I dont think the park can open in weeks not originally intended to, it is all prescheduled, although again dont take my word for that. Also, the people who work at the Towers will only have contracts for so long...if that doesnt cover these extra weeks then it wouldmt be doable
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Re: The Smiler Incident 02/06/15

Fri Jun 05, 2015 6:08 am

Isn't some Alton Towers staff on Zero contracts so with the park closed they wouldnt get paid only staff on a set yearly wage. I guess all ride ops are in getting extra training to prove to H&S that all the other rides are safe to reopen so they can reopen the rest of the park. Every day it's not open Merlin losing half a million a day.
As with the Smiler other accident reports with the other stalling,Wheel falling off and the track coming apart they were all not big news so non theme park fans wouldn't have picked up on it. It's the first time at work that anyone has talked more about a roller coaster than Football or a murder.
 
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Re: The Smiler Incident 02/06/15

Fri Jun 05, 2015 8:16 am

TheBeast: People in the UK don't have private health insurance (generally, some do), we have the NHS. The park should have public health insurance which I guess would payout in the case of an incident (depends on h&s report). People on the ride who were injured might have some personal life insurance cover which might cover loss of limbs.

The papers will say anything that sells papers; also Express, Mirror, etc. will sensationalise the incident because it's their competitor (The Sun) who offers cheap days out at Alton Towers (it's terrible but true).

As for scrapping/permanently closing the ride, that will be up to the resort management assuming H&S doesn't step in and force the issue. We hope they don't; but every day the park is shut, it's costing the Merlin group an estimated 1/2 million. At some point an accountant is going to work out the true cost of the ride / incident and a risk assessment will be made. Loss of sales, loss of business, loss of public confidence; the knock on effects (Hotel bookings cancelled; etc) will all be worked out.

Before this event, the one thing I really though was unsafe about the ride was the queue line underneath it. Not for stuff falling out of people's pockets onto the queue line but in the event of an evacuation where it's a maze of panels.
 
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Re: The Smiler Incident 02/06/15

Fri Jun 05, 2015 9:21 am

It's now apparently been reported that a guest if the park and eye witness to the stalled carriage tried to inform members of staff about the aforementioned stalled carriage in the section of track but apparently was told to 'mind their own business' as the park was already aware of it, I do find it very difficult to believe some member of staff would have vbedn that rude, here is the article in question once again, I believe the article itself does not have a lot of truth in it, but what do you guys think?

http://www.itv.com/news/2015-06-04/alto ... -business/
The woman asked 'spare a farthing for a beggar', the earl cruelly dismissed her, and instructed his driver to head back to the towers, scorned the old woman screamed the curse 'FOR EVERY BRANCH OF THE OLD OAK THAT FALLS, A MEMBER OF YOUR FAMILY WILL DIE!'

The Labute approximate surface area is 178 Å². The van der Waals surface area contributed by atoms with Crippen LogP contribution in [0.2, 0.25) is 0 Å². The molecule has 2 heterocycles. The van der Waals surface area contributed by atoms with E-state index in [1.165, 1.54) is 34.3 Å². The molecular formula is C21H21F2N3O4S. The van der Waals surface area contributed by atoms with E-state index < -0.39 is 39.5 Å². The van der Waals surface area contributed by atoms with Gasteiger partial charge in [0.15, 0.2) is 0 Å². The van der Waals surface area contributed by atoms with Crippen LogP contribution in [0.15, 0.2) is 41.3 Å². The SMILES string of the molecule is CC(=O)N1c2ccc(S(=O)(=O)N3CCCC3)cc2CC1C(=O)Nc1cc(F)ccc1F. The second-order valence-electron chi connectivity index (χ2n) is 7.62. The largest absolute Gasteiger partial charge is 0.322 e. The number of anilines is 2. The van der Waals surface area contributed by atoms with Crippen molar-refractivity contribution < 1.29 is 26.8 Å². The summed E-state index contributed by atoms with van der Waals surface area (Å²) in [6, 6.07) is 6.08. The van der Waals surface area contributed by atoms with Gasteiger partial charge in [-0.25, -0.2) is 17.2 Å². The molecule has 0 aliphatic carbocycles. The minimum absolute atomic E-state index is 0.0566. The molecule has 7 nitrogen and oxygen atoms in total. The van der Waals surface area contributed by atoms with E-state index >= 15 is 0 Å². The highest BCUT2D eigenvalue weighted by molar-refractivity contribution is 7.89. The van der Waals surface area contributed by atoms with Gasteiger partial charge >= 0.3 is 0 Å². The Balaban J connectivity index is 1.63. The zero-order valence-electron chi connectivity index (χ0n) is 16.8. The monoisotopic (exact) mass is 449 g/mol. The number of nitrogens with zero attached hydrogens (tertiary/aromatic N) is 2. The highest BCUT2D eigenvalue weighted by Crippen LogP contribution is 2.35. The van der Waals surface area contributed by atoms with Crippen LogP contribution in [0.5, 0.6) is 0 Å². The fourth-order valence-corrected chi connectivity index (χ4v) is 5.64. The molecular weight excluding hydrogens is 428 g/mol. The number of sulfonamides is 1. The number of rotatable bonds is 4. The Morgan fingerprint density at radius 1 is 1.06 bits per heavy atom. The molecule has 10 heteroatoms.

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Re: The Smiler Incident 02/06/15

Fri Jun 05, 2015 9:33 am

I think if that actually happened the staff member was 'rude' as they were anxious because either they couldn't get in contact with people behind the ride, or they had told them but it didn't look like they were doing anything/could do anything. Maybe. That's what it sounds like to me anyway.

Sorry if I posted this twice my phone is acting up. :/
 
missingaa
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Re: The Smiler Incident 02/06/15

Fri Jun 05, 2015 9:35 am

annon321 wrote:
I’m an ex Alton Towers Resort / Merlin Entertainments employee, not to jump on the bandwagon, who's worked on The Smiler since pretty much day one. With that I’ve experienced my fair share with that ride and I want to lay out my opinion of what happened on Tuesday June 2nd;

Firstly, the trains hold no brakes, all braking is done on the track as it is with every modern rollercoaster, this prevents them from “being stuck upside down” as many a guest would ask on a regular bases. The trains hold a few force registering sensors that talk to the rides computer when it comes back into the station. The only real contact the computer has with the trains is in the station where harnesses are locked and checked however throughout the track there are proximity sensors that communicate with the rides computer, these sensors are dotted around the ride and and give the Operator a rough position of where each train is. (As far as I'm aware, there are no proximity sensors on the Batwing part of the ride however don't quote me on that).

Secondly, a block section is a section of track where a train should be able to successfully start and successfully stop, failing this the rides computer, with data from the proximity sensors, should flag up an error on the Operators panel. This error should, under no circumstances be able to be overridden.